David Bordwell is the kind of critic we need in comics. His brand of poetics overlaps quite a bit with Ken Parille’s analytical criticism”. If you’re not reading his (and Kristin Thompson’s, his wife and also a prominent film scholar) blog, you’re missing out on some great essays (always well illustrated) on film, that often have some bearing on comics and narrative.
I found this essay, “Tell, Don’t Show,” on the old adage that one should “show not tell,” a really engaging and insightful piece. Bordwell makes the case where “telling” can be a more powerful and effective means to convey narrative than “showing.”
The HBO tv series “In Treatment,” is another great example of this. The show, consists (almost completely) of 30 minute episodes of a psychologist and a patient talking. Almost all the episodes take place in the same room (the psychologist’s office) and none of them (that I’ve seen) include any sort of flashback. Rather, we see a lot of the patients narrating past events. Like Bordwell’s “Persona” example, the act of narrating becomes a major level of narrative in itself, in conjunction with the content of the narration. The story is as much about how the characters feel about the narration and how they tell it (omissions, digressions) as the narration itself. And, at least in this case, it is engaging and entertaining. (Season 1 is out on DVD with Season 2 coming in the very near future. Recommended.)
This got me thinking (naturally) about comics. Comics are a “visual medium”, as people like to say, so I think the tendency is to use images of the narrated content rather than the narration itself. There is the old conventional of having a little head of the narrator in the upper corner of the panel next to a narrative caption, with the panel itself mostly containing an image that corresponds to the narration. Can comics effectively convey the same sense of multi-leveled narrating/narration as film/video?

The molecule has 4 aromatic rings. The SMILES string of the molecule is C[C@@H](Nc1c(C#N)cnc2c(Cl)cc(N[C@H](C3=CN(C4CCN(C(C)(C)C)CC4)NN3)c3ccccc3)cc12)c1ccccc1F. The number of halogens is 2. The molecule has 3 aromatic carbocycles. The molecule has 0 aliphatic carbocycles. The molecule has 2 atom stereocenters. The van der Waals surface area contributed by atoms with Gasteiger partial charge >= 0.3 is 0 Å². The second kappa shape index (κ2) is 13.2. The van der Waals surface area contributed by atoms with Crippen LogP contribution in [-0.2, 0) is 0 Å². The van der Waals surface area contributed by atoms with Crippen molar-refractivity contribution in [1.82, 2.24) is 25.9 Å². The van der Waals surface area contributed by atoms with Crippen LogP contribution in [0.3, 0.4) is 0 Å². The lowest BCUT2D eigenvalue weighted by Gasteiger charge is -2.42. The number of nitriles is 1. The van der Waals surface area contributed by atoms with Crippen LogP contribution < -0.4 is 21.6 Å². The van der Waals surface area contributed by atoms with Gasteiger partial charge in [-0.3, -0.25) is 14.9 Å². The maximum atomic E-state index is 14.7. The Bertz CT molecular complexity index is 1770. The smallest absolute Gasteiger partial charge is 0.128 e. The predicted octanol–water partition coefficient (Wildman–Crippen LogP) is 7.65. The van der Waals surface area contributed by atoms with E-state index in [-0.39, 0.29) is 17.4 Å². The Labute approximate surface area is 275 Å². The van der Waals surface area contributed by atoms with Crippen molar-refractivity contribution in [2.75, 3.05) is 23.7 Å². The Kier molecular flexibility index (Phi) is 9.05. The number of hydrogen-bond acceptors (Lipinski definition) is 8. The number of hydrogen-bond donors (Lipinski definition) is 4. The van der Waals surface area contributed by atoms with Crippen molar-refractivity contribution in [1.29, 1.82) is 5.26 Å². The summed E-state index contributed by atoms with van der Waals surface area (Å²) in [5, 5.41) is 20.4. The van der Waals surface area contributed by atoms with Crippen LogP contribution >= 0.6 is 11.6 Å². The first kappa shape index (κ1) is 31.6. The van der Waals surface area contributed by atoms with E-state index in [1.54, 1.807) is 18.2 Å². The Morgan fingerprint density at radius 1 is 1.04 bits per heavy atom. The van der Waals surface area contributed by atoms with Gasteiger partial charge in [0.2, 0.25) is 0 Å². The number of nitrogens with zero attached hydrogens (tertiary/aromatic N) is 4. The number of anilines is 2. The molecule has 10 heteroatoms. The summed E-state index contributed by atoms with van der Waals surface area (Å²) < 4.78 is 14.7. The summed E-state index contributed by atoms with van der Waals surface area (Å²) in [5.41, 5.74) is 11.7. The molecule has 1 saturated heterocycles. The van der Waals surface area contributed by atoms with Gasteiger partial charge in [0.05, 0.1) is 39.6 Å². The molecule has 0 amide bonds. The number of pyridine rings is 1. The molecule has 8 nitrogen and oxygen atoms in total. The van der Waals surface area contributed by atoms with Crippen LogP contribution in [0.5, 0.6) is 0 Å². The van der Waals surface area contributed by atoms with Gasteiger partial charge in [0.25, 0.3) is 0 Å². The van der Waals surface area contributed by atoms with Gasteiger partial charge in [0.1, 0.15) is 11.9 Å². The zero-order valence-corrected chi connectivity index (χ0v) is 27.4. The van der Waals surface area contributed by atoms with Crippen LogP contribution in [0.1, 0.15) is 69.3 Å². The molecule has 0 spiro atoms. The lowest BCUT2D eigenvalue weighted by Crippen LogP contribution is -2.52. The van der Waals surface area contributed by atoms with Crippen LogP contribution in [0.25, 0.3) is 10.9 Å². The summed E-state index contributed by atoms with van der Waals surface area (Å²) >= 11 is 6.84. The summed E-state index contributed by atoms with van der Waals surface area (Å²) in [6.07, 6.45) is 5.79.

In some cases, film has the advantage. A lot of comic artists just don’t have the style/skill to show the subtlety of expression and gesture that can be easily captured on film. On the other hand, the stillness of comics allows a reader to linger over the images, with more time to appreciate subtleties that are of a different sort, such as stylistic variations, representational levels, visual detail. If the artist works at it, the images of the narrating could be engaging and add depth to the narration, but too often you see lazy work of “talking heads” whose only real effort at maintaining visual interest is constant changing of the perspectival angle on the character(s). These shifts in perspective usually seem less motivated by narrative need than as a cheap way to avoid visual repetition.